Featured Image Credit: Jay Mantri
By Emily Persico
John Englander, oceanographer and author of the book “High Tide on Main Street: Rising Sea Level and the Coming Coastal Crisis,” spoke at the Virginia Aquarium last week on the science of sea level rise.
“Greenland has enough ice that if it were to melt entirely, it would raise sea level globally 24 feet and Antarctica seven time that [at] 186 feet,” he says.
Despite common misconceptions, melting land ice is indeed the main cause of sea level rise, not melting ice in the Arctic Ocean.
“Floating ice does not affect the level of liquid,” explains Englander, using the analogy of ice cubes in a cup. “You have to add ice cubes or add liquid and, because of that, the ice melting around the North Pole has no effect on the level of the oceans.”
As a direct result of human-caused climate change brought about by increased heat-trapping gasses, oceans are predicted to rise somewhere between 11 to 38 inches in the next 75 years. Coupled with the effects from warmer water and ocean acidification, sea levels rising will have a significant and devastating effect on coastal ecosystems. The recent collapse of a huge chunk of the Great Barrier Reef is one example and, unfortunately, it is just the beginning of what is to come.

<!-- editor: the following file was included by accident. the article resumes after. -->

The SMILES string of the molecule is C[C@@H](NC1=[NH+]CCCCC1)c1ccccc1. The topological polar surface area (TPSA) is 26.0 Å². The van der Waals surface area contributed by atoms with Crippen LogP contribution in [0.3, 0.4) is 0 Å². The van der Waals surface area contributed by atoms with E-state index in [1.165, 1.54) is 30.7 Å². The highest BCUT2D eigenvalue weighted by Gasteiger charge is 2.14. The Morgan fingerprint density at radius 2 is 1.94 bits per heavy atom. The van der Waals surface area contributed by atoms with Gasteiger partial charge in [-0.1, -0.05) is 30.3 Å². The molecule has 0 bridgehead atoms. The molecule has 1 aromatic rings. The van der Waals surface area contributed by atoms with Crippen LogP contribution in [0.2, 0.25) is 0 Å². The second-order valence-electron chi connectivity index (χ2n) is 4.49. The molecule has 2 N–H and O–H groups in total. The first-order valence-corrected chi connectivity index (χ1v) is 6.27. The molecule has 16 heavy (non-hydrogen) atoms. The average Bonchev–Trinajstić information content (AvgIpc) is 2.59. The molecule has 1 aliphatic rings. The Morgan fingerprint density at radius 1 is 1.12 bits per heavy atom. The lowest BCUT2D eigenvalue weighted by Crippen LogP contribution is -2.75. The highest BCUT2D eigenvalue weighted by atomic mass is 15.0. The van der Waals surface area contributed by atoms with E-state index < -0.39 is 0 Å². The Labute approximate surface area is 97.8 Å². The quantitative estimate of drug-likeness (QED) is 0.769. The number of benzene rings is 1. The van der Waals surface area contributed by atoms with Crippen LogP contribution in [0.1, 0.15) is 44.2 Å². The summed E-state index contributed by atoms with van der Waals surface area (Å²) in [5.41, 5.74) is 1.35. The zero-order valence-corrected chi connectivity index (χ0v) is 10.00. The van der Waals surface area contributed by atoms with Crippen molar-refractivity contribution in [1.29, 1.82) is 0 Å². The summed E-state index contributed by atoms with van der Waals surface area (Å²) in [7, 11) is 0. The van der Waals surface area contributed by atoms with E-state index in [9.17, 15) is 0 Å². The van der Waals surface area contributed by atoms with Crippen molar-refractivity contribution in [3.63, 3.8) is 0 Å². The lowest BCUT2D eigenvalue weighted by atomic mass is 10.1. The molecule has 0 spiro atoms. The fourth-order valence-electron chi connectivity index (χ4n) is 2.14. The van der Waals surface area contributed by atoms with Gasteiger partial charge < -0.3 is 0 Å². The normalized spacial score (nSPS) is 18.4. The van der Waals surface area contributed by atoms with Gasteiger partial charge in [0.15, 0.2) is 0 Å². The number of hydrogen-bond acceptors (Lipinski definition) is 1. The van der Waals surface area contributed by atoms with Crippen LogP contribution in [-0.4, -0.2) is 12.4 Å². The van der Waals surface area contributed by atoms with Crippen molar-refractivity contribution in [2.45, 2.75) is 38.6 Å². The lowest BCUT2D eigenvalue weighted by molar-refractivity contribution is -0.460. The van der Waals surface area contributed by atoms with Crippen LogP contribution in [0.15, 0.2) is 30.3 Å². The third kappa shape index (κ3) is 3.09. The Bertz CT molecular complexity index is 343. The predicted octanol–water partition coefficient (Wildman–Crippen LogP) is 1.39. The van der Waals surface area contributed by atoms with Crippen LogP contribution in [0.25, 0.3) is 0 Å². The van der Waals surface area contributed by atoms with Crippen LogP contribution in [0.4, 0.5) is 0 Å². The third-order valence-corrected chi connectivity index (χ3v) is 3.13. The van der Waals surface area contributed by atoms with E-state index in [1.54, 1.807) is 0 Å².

“We’re in a different world,” Englander told the audience. “Sea level rise is a permanent change.”
Natural ecosystems will not be the only places to suffer. Hundreds of millions of people in coastal societies are also at an increased risk of flooding, affecting our food supply, our drinking water, and our very homes.
While the current and potential damages caused by sea level rise have been well researched in the scientific world, policymakers have been slow to react.
“This is going to happen, but the problem is that it’s slow and our brains don’t seem to program well for slow emergencies,” says Englander, pointing out that we regard immediate, less probable threats such as terrorist attacks much more seriously.
“This is the most daunting challenge we face over a long term,” concludes Englander.
Education, though, is key. The more people who understand sea level rise and its associated risks, the more we can accomplish on a global scale to quell its tide of destruction.
It starts with you.